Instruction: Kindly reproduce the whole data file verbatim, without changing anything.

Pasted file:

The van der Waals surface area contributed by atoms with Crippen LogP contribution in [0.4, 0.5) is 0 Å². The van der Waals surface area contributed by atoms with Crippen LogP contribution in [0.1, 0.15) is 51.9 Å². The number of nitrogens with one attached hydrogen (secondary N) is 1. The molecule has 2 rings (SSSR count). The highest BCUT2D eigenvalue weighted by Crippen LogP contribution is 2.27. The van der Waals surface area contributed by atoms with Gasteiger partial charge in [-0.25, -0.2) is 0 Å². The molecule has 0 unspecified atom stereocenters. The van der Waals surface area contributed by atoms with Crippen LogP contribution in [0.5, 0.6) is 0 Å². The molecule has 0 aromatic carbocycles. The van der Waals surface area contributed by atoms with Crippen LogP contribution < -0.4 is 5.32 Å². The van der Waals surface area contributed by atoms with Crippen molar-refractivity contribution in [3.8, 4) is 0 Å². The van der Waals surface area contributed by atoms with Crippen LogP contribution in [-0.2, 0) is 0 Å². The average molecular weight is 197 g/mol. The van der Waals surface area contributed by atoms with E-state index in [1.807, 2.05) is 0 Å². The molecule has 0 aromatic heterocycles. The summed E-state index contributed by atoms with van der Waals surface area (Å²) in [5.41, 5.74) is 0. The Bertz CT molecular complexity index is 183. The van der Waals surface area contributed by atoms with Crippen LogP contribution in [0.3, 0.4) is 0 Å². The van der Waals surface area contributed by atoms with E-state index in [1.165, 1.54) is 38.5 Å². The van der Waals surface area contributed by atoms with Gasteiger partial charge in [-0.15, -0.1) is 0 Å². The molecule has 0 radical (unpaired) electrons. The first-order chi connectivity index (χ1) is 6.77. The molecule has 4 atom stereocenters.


The van der Waals surface area contributed by atoms with Crippen LogP contribution in [0.4, 0.5) is 0 Å². The van der Waals surface area contributed by atoms with Crippen LogP contribution in [0.1, 0.15) is 51.9 Å². The number of nitrogens with one attached hydrogen (secondary N) is 1. The molecule has 2 rings (SSSR count). The highest BCUT2D eigenvalue weighted by Crippen LogP contribution is 2.27. The van der Waals surface area contributed by atoms with Gasteiger partial charge in [-0.25, -0.2) is 0 Å². The molecule has 0 unspecified atom stereocenters. The van der Waals surface area contributed by atoms with Crippen LogP contribution in [0.5, 0.6) is 0 Å². The molecule has 0 aromatic carbocycles. The van der Waals surface area contributed by atoms with Crippen LogP contribution < -0.4 is 5.32 Å². The van der Waals surface area contributed by atoms with Crippen molar-refractivity contribution in [3.8, 4) is 0 Å². The van der Waals surface area contributed by atoms with Crippen LogP contribution in [-0.2, 0) is 0 Å². The average molecular weight is 197 g/mol. The van der Waals surface area contributed by atoms with E-state index in [1.807, 2.05) is 0 Å². The molecule has 0 aromatic heterocycles. The summed E-state index contributed by atoms with van der Waals surface area (Å²) in [5.41, 5.74) is 0. The Bertz CT molecular complexity index is 183. The van der Waals surface area contributed by atoms with Crippen LogP contribution in [0.3, 0.4) is 0 Å². The van der Waals surface area contributed by atoms with E-state index in [1.165, 1.54) is 38.5 Å². The van der Waals surface area contributed by atoms with Gasteiger partial charge in [-0.15, -0.1) is 0 Å². The molecule has 0 radical (unpaired) electrons. The first-order chi connectivity index (χ1) is 6.77. The molecule has 4 atom stereocenters.